Stop Online Piracy Act Sparks Debate Between Intellectual Property Rightsholders and Advocates of Open Internet
Ashok Chandra | Bloomberg Law
A bill recently introduced in the U.S. House of Representatives, the Stop Online Piracy Act (“SOPA”),1 has gained considerable attention from both proponents and detractors. SOPA, introduced by Representative Lamar Smith, is intended to combat online piracy and intellectual property theft. The bill would expand the criminal penalties for copyright infringement and broaden the government’s ability to block access to websites that are accused of facilitating infringement. Supporters of the bill, including prominent groups in the film industry, assert that the bill will save jobs in the entertainment industry by preventing the theft of protected works. However, opponents of the bill assert that the bill does not protect user content, is too broad in giving the government discretion over what constitutes an infringing activity, and would essentially promote censorship.
Contents of the Bill
Section 102, entitled “Action by Attorney General to Protect U.S. Customers and Prevent U.S. Support of Foreign Infringing Sites,” gives the U.S. Attorney General the power to bring an action against a foreign website which would “be subject to seizure in the United States in an action brought by the Attorney General if such a site were a domestic Internet site.”2 A “foreign infringing site” may include a site whose domain registration authorities are located outside the United States and which facilitates the commission of criminal copyright or trademark infringement.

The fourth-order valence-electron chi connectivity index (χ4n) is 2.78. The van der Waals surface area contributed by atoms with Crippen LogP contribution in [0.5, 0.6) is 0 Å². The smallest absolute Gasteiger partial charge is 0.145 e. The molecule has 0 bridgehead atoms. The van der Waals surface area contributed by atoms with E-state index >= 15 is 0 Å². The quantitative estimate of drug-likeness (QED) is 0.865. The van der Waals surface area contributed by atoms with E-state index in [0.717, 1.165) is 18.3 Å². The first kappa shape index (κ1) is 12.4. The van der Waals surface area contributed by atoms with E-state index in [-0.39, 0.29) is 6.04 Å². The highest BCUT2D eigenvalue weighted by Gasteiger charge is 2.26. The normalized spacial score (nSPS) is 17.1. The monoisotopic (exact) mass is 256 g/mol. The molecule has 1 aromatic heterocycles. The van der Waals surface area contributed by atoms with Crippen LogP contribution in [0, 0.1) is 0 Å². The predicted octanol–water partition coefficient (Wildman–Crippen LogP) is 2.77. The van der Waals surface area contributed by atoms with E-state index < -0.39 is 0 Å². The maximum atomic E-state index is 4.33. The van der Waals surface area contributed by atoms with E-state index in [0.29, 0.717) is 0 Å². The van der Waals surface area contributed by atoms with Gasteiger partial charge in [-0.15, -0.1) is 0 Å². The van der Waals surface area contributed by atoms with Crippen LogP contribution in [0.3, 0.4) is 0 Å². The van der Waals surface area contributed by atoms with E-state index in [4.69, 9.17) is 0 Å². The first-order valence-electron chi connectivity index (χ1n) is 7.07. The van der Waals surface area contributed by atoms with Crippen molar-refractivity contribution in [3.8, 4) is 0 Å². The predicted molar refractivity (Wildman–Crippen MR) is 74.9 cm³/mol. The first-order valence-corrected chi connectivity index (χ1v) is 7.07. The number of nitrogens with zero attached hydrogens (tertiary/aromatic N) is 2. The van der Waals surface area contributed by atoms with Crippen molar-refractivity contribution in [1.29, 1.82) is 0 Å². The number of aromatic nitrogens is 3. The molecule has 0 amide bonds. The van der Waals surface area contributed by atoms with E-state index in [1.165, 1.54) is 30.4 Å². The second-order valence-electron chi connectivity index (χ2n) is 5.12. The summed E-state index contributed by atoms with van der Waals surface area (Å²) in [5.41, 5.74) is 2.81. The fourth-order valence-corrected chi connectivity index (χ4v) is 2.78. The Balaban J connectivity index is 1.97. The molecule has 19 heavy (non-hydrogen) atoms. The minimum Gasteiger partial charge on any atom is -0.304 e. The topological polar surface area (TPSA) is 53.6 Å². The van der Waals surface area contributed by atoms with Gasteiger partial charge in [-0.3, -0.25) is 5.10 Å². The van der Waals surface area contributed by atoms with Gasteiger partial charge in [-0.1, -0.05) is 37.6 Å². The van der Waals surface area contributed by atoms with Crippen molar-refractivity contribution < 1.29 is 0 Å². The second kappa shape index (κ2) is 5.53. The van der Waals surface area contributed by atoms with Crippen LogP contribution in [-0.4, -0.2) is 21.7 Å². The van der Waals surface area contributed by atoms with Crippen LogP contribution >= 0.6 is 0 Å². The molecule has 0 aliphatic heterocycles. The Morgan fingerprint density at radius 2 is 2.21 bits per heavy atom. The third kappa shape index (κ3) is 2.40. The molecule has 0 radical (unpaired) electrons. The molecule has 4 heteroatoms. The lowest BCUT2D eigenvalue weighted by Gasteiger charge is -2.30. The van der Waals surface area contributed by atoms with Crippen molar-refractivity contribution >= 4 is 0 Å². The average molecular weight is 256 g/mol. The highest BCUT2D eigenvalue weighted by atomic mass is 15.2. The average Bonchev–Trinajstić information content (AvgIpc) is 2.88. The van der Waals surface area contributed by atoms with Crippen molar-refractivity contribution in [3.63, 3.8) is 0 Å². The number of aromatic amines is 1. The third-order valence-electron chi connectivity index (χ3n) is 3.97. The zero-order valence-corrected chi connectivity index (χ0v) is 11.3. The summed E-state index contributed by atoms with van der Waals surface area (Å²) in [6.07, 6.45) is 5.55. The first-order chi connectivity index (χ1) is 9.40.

When a court order, which may include a temporary restraining order or a permanent injunction, is entered against a site, the Attorney General can serve a copy of the order on the website’s Internet Service Provider (“ISP”). ISPs must take “technically feasible and reasonable measures designed to prevent access by its subscribers located within the United States to the foreign infringing site (or portion thereof) that is subject to the order.”3 Such measures include preventing “the domain name of the foreign infringing site (or portion thereof) from resolving to that domain name’s Internet Protocol address.”4 ISPs must act within five days after being served with a copy of the order, or within such time as a court may otherwise prescribe.
If a court order is served on a search engine, the search engine must prevent the site containing the infringing material from appearing as a link in search results. Payment networks such as Paypal must take measures, within five days of being served, to suspend monetary transactions between the site and U.S. customers. Additionally, Internet advertising services must stop placing ads on the allegedly infringing website and must cease compensation payments to and from the site.